Introduction to Scalers

JoVE Core
Mechanical Engineering
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JoVE Core Mechanical Engineering
Introduction to Scalers

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Physical quantities such as time, mass, and distance have magnitude, but no direction. Such quantities are called scalar quantities. They are expressed as a numerical value followed by a physical unit. For example, the mass of an apple is 100 g.  Scalars are different from vectors as vectors have both magnitude and direction. For example, the mass of an object depends on the amount of matter in a substance and is a scalar quantity.  In contrast, its weight, which is the force exerted due to the Earth’s gravity, is a vector quantity. Similarly, distance is a scalar quantity, while displacement, which is the change in the position of an object, is a vector quantity. Scalars are denoted with italicized letters. Scalars can be negative such as the charge of an electron or the reading of a thermometer scale. Here, the minus sign represents the point on a scale or nature of the entity. For Celsius and Fahrenheit thermometers, scales read zero at different points. Hence, the negative temperature also reads at different scale readings.

Introduction to Scalers

Many familiar physical quantities can be specified completely by giving a single number and the appropriate unit. For example, "a class period lasts 50 min," or "the gas tank in my car holds 65 L," or "the distance between the two posts is 100 m." A physical quantity that can be specified completely in this manner is called a scalar quantity. The word "scalar" is a synonym for "number." Time, mass, distance, length, volume, temperature, and energy are some examples of scalar quantities.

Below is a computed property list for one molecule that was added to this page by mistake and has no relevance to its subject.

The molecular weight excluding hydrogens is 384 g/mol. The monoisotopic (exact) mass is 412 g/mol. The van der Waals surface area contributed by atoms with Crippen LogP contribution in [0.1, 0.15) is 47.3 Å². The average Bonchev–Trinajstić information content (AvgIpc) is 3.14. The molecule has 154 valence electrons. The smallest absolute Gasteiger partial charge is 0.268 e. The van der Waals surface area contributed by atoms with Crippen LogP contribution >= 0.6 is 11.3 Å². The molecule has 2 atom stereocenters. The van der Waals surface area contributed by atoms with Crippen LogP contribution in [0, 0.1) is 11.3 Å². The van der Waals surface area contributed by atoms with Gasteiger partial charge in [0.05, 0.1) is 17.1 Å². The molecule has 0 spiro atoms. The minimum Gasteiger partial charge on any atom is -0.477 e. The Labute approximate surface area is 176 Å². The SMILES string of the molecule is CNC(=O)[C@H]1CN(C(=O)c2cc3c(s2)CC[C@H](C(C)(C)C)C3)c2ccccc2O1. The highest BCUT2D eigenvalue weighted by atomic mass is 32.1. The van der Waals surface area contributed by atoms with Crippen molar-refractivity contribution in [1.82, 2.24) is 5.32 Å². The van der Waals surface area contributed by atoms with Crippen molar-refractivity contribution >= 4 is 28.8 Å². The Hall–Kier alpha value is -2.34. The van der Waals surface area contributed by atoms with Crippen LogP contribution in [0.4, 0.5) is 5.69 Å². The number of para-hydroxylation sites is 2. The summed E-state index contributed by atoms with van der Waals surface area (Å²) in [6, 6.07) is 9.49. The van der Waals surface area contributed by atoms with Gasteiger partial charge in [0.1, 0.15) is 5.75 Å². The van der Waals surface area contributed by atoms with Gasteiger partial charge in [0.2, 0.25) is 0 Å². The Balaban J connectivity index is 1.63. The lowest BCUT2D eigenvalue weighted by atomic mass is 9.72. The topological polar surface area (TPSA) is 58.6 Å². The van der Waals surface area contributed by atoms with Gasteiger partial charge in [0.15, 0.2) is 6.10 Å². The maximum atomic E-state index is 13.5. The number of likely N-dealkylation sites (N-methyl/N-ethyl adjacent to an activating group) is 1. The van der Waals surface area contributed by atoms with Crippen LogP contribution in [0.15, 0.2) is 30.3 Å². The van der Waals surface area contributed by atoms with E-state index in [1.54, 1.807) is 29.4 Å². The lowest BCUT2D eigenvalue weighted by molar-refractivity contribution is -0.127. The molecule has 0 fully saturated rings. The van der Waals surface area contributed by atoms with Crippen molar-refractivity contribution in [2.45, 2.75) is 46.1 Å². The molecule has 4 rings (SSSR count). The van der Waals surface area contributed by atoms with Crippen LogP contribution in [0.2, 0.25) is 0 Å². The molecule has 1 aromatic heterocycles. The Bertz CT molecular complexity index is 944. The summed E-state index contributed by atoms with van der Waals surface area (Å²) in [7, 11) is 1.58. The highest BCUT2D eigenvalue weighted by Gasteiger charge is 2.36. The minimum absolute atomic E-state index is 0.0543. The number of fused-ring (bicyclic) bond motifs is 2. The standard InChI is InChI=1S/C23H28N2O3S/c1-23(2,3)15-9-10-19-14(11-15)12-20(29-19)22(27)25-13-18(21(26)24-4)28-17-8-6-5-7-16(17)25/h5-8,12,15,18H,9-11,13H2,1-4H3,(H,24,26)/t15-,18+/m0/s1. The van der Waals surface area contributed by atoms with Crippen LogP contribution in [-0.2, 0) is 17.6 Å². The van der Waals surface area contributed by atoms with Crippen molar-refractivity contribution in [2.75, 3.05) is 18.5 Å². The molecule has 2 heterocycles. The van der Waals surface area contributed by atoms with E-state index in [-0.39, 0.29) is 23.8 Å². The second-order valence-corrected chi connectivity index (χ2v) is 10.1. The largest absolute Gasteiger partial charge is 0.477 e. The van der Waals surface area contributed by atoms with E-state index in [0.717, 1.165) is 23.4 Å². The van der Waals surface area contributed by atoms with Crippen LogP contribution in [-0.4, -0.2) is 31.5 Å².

Scalar quantities that have the same physical units can be added or subtracted according to the usual rules of algebra for numbers. For example, a class ending 10 min earlier than 50 min lasts 50 min − 10 min = 40 min. Similarly, a 60 cal serving of corn followed by a 200 cal serving of donuts gives 60 cal + 200 cal = 260 cal of energy. When we multiply a scalar quantity by a number, we obtain the same scalar quantity but with a larger (or smaller) value. For example, if yesterday's breakfast had 200 cal of energy and today's breakfast has four times as much energy as yesterday, then today's breakfast has 4 × 200 cal = 800 cal of energy. Two scalar quantities can also be multiplied or divided by each other to form a derived scalar quantity. For example, if a train covers a distance of 120 km in 1 h, its speed is 120,000 m/3600 s = 33 m/s, where the speed is a derived scalar quantity obtained by dividing distance with time.

This text is adapted from Openstax, University Physics Volume 1, Section 2.1: Scalars and Vectors.